After a couple of good forecasts that turned out to be way off-base, on Tuesday I flew an evening between Nor’Easters. March flying can be wild, but it wasn’t weather phenomena that made my flight interesting– I had an equipment malfunction on my face. More on that later.
In Like a Lion
This has been a stormy March. We’ve had 4 Nor’Easters, and March is barely half-done. Nor’Easters– so named because the counter-clockwise system of low-pressure generating them is usually out at sea, creating a North-East gale– Are strong enough to stop the lower tropospheric effects of the North-West airflow entrained by the winter Polar Vortex. As such, they tend to create an eddy in the air currents. Just before the storms hits, air can briefly calm down before it switch direction and blows mercilessly. Sometimes it lasts just a few hours.
Last Tuesday, The wind gently transitioned from a strong South flow to a weak North flow. The earth was wet and snowy, and the tide was going out in the afternoon. The temperature was 39ºF. The allure of the beaches combined with an unusual and significant South wind (our beaches face south) brought me to a beach in Kennebunk. I arrived ready to fly, able to take to the skies in less than 5 minutes if need be (I setup and fly out quickly to avoid attention).
Upon arrival at 4:30pm, the wind was still blowing strongly onshore from the Southwest; perhaps 18-20 mph. The gulls were having trouble penetrating. I left my gear in the car and walked around the beach, checking out the ancient tree stumps that had been uncovered from the beach erosion. There was a lot of storm damage evident. Somewhere out there on the beaches are a couple of Revolutionary War-era shipwrecks, and a March 2018-era tugboat wreck. My mission for the day: search for fuel barrels from the sunken tugboat that had possibly detached and floated to shore, or up a river. In the past I’ve found parts from shipwrecks aground far up the tidal zones.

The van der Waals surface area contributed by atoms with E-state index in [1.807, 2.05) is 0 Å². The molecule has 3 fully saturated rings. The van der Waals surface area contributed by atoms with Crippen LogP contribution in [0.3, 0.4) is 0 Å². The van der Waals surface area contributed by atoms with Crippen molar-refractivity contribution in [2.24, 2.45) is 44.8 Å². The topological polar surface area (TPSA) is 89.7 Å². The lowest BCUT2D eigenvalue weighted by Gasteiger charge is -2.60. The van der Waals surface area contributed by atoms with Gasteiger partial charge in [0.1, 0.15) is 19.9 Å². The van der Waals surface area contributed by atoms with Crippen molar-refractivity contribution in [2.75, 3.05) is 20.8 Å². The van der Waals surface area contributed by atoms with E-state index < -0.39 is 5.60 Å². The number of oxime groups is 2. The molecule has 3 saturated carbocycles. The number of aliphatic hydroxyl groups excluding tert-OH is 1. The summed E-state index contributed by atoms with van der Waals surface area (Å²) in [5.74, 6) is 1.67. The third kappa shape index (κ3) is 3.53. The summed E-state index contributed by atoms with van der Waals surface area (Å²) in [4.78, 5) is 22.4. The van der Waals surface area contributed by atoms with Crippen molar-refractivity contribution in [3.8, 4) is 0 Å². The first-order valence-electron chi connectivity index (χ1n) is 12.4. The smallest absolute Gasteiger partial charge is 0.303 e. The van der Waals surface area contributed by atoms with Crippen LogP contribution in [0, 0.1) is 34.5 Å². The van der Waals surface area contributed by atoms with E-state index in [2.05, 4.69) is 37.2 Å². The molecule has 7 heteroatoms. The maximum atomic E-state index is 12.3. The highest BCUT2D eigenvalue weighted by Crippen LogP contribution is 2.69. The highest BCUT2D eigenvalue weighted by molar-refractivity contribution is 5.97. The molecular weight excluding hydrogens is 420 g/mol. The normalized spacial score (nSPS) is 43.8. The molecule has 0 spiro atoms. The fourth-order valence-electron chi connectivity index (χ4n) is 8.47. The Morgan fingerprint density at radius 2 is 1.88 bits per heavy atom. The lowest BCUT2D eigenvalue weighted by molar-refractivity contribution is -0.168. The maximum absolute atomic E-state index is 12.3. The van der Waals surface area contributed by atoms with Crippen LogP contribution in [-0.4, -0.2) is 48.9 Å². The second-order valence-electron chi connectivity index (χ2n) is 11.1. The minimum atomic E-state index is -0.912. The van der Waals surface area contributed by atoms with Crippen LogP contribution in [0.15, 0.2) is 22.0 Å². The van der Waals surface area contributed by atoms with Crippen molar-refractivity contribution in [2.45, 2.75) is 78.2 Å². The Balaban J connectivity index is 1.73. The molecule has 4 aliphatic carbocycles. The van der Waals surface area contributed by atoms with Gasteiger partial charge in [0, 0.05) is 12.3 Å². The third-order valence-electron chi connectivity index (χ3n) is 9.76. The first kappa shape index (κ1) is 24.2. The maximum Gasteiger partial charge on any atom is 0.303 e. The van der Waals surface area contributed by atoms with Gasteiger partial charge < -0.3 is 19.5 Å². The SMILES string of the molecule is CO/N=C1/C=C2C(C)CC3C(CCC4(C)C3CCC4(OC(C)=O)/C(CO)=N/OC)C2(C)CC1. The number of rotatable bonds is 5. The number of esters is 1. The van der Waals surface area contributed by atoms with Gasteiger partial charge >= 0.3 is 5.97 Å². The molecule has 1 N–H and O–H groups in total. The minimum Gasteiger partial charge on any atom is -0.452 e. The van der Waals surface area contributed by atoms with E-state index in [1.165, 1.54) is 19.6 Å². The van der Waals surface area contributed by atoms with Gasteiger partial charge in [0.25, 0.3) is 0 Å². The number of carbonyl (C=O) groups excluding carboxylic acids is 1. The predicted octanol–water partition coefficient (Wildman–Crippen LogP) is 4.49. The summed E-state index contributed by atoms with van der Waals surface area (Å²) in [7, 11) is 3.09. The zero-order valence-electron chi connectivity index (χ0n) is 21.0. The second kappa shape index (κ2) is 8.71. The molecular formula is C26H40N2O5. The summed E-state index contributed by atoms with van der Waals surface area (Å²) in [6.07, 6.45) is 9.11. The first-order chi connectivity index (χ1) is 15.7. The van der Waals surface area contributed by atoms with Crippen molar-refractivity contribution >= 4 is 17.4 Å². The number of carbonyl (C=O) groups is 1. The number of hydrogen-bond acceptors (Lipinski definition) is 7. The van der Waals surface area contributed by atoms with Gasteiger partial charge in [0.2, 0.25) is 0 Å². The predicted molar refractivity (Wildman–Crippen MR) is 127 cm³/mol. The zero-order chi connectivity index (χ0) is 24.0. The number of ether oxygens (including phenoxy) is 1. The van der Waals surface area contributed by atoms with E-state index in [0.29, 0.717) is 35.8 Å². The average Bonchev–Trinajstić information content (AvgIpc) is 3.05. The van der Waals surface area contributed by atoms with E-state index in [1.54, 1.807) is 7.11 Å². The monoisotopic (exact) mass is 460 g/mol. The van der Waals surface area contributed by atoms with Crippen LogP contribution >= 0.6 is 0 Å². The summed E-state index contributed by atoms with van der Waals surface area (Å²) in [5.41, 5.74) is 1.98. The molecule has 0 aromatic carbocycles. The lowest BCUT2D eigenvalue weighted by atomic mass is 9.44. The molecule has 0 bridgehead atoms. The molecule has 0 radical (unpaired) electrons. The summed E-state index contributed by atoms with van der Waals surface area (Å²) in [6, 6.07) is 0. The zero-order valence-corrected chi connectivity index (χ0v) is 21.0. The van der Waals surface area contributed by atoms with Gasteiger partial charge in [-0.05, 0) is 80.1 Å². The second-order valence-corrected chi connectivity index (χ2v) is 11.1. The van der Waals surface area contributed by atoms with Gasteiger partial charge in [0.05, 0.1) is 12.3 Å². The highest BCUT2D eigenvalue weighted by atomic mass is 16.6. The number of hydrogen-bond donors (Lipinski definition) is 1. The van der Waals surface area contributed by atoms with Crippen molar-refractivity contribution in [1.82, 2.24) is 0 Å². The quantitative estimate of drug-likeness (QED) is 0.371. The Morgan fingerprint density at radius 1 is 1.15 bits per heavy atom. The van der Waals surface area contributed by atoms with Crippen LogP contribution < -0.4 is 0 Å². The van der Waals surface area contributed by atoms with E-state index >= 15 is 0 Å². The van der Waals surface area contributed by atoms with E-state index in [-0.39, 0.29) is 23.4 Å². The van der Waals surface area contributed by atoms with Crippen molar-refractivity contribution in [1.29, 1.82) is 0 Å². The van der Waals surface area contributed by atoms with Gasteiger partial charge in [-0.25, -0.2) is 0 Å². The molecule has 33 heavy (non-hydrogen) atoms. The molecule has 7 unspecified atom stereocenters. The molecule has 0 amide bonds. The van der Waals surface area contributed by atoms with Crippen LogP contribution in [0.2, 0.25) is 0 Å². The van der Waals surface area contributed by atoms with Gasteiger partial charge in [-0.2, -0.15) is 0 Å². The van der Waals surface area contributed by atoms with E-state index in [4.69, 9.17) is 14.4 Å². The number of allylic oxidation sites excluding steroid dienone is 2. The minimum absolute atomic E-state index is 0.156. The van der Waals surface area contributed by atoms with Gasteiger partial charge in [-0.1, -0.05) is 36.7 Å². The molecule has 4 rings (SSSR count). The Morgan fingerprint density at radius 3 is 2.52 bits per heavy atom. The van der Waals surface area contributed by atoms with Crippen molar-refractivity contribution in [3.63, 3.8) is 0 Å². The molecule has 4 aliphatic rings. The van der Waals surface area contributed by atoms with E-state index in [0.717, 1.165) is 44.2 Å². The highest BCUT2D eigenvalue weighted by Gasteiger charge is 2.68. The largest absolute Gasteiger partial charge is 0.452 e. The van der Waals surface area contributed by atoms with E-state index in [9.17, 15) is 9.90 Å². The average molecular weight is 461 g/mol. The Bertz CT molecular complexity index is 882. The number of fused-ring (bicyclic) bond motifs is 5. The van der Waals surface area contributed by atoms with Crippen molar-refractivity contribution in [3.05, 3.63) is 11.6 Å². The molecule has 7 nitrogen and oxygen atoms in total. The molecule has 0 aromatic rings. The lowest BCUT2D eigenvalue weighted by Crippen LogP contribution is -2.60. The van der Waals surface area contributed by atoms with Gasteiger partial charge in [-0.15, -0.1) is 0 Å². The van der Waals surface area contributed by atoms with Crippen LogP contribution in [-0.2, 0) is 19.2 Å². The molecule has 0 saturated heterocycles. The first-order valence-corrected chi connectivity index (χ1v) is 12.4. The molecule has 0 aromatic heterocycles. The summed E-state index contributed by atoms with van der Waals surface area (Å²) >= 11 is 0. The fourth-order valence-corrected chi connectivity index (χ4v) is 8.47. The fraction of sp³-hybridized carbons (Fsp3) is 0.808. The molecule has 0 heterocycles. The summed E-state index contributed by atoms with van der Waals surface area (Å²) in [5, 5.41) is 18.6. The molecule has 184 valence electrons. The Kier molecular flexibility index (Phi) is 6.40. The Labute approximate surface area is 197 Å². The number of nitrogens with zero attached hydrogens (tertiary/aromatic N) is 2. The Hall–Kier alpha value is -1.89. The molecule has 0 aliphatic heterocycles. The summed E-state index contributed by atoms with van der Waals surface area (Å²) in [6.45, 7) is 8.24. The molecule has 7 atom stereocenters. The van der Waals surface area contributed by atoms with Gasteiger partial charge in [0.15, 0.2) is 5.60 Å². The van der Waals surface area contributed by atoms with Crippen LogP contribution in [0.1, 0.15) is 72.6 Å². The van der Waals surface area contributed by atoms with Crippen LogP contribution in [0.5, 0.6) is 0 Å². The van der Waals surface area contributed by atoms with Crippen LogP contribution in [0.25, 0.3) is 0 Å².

The wind hadn’t subsided in half an hour, so I got back in the car and drove to the other nearby beaches, hoping that if I didn’t get to fly, at least I’d get to see the ancient shipwreck on Mother’s Beach. Tide wasn’t at its lowest, though, so the wreck hadn’t surfaced. I hung out with the friendly young seagulls, who seemed as anxious as myself about the wind.
Around 5:30 the wind seemed to be getting reasonably (10-12mph), so I figured I’d make something of the day and kite my wing. I broke out my kiting harness and Dudek Hadron and did some jump-flights, running, then flaring and jumping at the same time. A couple of dog walkers stopped to watch. Around 6pm I realized that the wind was totally fine for a reverse-launch in this laminar wind. I laid out the wing on the sand in a rosette so that it wouldn’t blow away, then put the harness back in the car.